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Waves of genomic hitchhikers shed light on the evolution of gamebirds (Aves: Galliformes).

Kriegs JO, Matzke A, Churakov G, Kuritzin A, Mayr G, Brosius J, Schmitz J - BMC Evol. Biol. (2007)

Bottom Line: In gamebirds, chicken repeats 1 (CR1) are the most prevalent retroposed elements, but little is known about the activity of their various subtypes over time.Genomic trace sequences of the turkey genome further demonstrated that the endangered African Congo Peafowl (Afropavo congensis) is the sister taxon of the Asian Peafowl (Pavo), rejecting other predominantly morphology-based groupings, and that phasianids are monophyletic, including the sister taxa Tetraoninae and Meleagridinae.This method should provide a useful tool for investigations in other taxonomic groups as well.

View Article: PubMed Central - HTML - PubMed

Affiliation: Institute of Experimental Pathology (ZMBE) University of Münster, Von-Esmarch-Str, 56, D-48149 Münster, Germany. kriegs@uni-muenster.de

ABSTRACT

Background: The phylogenetic tree of Galliformes (gamebirds, including megapodes, currassows, guinea fowl, New and Old World quails, chicken, pheasants, grouse, and turkeys) has been considerably remodeled over the last decades as new data and analytical methods became available. Analyzing presence/absence patterns of retroposed elements avoids the problems of homoplastic characters inherent in other methodologies. In gamebirds, chicken repeats 1 (CR1) are the most prevalent retroposed elements, but little is known about the activity of their various subtypes over time. Ascertaining the fixation patterns of CR1 elements would help unravel the phylogeny of gamebirds and other poorly resolved avian clades.

Results: We analyzed 1,978 nested CR1 elements and developed a multidimensional approach taking advantage of their transposition in transposition character (TinT) to characterize the fixation patterns of all 22 known chicken CR1 subtypes. The presence/absence patterns of those elements that were active at different periods of gamebird evolution provided evidence for a clade (Cracidae + (Numididae + (Odontophoridae + Phasianidae))) not including Megapodiidae; and for Rollulus as the sister taxon of the other analyzed Phasianidae. Genomic trace sequences of the turkey genome further demonstrated that the endangered African Congo Peafowl (Afropavo congensis) is the sister taxon of the Asian Peafowl (Pavo), rejecting other predominantly morphology-based groupings, and that phasianids are monophyletic, including the sister taxa Tetraoninae and Meleagridinae.

Conclusion: The TinT information concerning relative fixation times of CR1 subtypes enabled us to efficiently investigate gamebird phylogeny and to reconstruct an unambiguous tree topology. This method should provide a useful tool for investigations in other taxonomic groups as well.

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Related in: MedlinePlus

Comparison of TinT relative times of activity and the main divergences of the galliform tree. (A) Cumulative TinT of CR1 elements on a relative timescale during gamebird evolution. The graph shows the cumulative maximum probabilities of activities for nested CR1 retropositions that were fixed in the ancestral lineage of the chicken genome. (B) A simplified galliform tree showing the main divergences from the lineage leading to the chicken (in red). The CR1 subtypes depicted above the various branch points were identified by presence/absence analysis in species on the corresponding internal branches in this study and by Kaiser et al. [12]. The elements within the shadowed areas connecting (A) and (B) that were apparently active on specific branches of the galliform tree were dominating in corresponding peaks of the cumulative TinT graph.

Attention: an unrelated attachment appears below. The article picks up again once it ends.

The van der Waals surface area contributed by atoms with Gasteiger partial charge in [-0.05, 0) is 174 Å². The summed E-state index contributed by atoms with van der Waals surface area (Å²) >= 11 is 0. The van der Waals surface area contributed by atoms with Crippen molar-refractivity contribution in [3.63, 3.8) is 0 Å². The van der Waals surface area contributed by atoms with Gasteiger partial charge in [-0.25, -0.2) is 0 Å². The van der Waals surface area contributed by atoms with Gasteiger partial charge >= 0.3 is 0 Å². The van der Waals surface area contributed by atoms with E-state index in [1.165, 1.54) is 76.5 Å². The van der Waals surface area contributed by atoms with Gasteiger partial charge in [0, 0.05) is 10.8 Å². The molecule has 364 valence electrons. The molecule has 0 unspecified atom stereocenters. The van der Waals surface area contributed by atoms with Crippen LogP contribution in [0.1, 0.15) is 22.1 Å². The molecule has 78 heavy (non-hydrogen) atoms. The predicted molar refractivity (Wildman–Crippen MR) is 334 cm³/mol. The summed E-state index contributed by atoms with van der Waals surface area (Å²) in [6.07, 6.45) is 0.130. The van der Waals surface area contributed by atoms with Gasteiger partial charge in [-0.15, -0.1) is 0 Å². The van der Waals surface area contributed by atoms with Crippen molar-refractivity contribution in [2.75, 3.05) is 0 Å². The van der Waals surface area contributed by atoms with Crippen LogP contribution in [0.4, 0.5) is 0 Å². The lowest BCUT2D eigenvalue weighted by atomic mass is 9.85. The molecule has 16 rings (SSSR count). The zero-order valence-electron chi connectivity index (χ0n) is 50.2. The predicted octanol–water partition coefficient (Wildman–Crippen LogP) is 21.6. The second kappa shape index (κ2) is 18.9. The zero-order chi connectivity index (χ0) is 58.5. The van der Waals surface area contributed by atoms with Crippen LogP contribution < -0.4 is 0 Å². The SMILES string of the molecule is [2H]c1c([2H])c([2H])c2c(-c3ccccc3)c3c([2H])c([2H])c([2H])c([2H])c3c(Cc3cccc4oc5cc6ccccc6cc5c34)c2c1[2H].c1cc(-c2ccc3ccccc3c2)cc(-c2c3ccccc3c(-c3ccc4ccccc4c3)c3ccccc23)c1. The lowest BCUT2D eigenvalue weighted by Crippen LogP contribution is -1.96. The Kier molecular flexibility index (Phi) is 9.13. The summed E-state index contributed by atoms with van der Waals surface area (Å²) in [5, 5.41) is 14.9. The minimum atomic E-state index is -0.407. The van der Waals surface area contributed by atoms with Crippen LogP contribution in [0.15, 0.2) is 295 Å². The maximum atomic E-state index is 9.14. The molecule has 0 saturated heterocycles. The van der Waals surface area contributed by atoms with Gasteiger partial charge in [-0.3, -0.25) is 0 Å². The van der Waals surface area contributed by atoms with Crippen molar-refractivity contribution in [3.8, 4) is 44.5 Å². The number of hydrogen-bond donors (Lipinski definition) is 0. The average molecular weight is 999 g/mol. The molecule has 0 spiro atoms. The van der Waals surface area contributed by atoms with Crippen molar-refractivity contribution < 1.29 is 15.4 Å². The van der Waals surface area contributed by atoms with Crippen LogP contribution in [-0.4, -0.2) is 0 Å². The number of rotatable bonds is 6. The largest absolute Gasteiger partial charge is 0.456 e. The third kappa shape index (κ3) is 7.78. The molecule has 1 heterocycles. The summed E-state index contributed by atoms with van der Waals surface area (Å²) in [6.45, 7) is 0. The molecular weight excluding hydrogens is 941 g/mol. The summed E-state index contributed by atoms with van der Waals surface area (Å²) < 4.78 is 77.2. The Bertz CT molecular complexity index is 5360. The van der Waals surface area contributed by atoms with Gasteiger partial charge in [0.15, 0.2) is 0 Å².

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Figure 2: Comparison of TinT relative times of activity and the main divergences of the galliform tree. (A) Cumulative TinT of CR1 elements on a relative timescale during gamebird evolution. The graph shows the cumulative maximum probabilities of activities for nested CR1 retropositions that were fixed in the ancestral lineage of the chicken genome. (B) A simplified galliform tree showing the main divergences from the lineage leading to the chicken (in red). The CR1 subtypes depicted above the various branch points were identified by presence/absence analysis in species on the corresponding internal branches in this study and by Kaiser et al. [12]. The elements within the shadowed areas connecting (A) and (B) that were apparently active on specific branches of the galliform tree were dominating in corresponding peaks of the cumulative TinT graph.

Mentions: The results show that the various CR1 subtypes differ not only in the median time points on the relative timescale during which they were actively fixed in the genome, but also in the lengths of these time windows, revealing three major peaks of concentrated CR1 activity/fixation (Figure 2A, additional data file 1). The oldest peak is dominated by CR1 subtypes Y4, D, X2, E, C4, Y, F2, D2, and X elements, the middle peak by CR1 subtypes Y2, C3, G, F2, X1, D2, H, Y4, E, and C, and the youngest peak by CR1 subtypes H2, F0, B2, F2, D2, and C2.